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[si-man-tik] /sɪˈmæn tɪk/
of, relating to, or arising from the different meanings of words or other symbols:
semantic change; semantic confusion.
of or relating to semantics.
Also, semantical.
Origin of semantic
1655-65; < Greek sēmantikós having meaning, equivalent to sēmant(ós) marked (sēman-, base of sēmaínein to show, mark + -tos verbal adjective suffix; akin to sêma sign) + -ikos -ic
Related forms
semantically, adverb
nonsemantic, adjective
nonsemantically, adverb
pseudosemantic, adjective
pseudosemantically, adverb Unabridged
Based on the Random House Dictionary, © Random House, Inc. 2015.
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Examples from the web for semantical
  • It seems to me he is basically making a semantical redefinition.
  • These differences in approach are not simply semantical: they represent different versions of what is the status quo.
  • But the fourth cornerstone--race--is mired in a biological, cultural, and semantical swamp.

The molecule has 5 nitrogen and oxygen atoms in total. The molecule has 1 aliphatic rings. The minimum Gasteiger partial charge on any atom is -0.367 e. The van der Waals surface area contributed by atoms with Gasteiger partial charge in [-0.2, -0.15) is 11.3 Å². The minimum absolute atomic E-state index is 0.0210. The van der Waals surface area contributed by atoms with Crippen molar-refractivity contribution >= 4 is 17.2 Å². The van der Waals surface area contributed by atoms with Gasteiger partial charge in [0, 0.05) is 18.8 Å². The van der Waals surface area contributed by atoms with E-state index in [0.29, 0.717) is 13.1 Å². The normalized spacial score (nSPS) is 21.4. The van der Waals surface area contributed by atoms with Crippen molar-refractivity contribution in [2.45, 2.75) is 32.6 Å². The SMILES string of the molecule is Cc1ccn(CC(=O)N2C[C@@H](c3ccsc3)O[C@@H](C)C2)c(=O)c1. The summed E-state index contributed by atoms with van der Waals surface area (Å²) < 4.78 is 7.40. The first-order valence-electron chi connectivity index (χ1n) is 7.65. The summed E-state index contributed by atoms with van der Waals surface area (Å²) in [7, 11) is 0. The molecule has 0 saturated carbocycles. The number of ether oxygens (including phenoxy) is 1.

• However, the word inventory is merely a semantical term.
  • What a ridiculous semantical argument being made here.
  • In many instances, this distinction is more semantical than substantive.
British Dictionary definitions for semantical


of or relating to meaning or arising from distinctions between the meanings of different words or symbols
of or relating to semantics
(logic) concerned with the interpretation of a formal theory, as when truth tables are given as an account of the sentential connectives
Derived Forms
semantically, adverb
Word Origin
C19: from Greek sēmantikos having significance, from sēmainein to signify, from sēma a sign
Collins English Dictionary - Complete & Unabridged 2012 Digital Edition
© William Collins Sons & Co. Ltd. 1979, 1986 © HarperCollins
Publishers 1998, 2000, 2003, 2005, 2006, 2007, 2009, 2012
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Word Origin and History for semantical



1894, from French sémantique, applied by Michel Bréal (1883) to the psychology of language, from Greek semantikos "significant," from semainein "to show by sign, signify, point out, indicate by a sign," from sema "sign, mark, token; omen, portent; constellation; grave" (Doric sama), from PIE root *dheie- "to see, look" (cf. Sanskrit dhyati "he meditates").

Online Etymology Dictionary, © 2010 Douglas Harper
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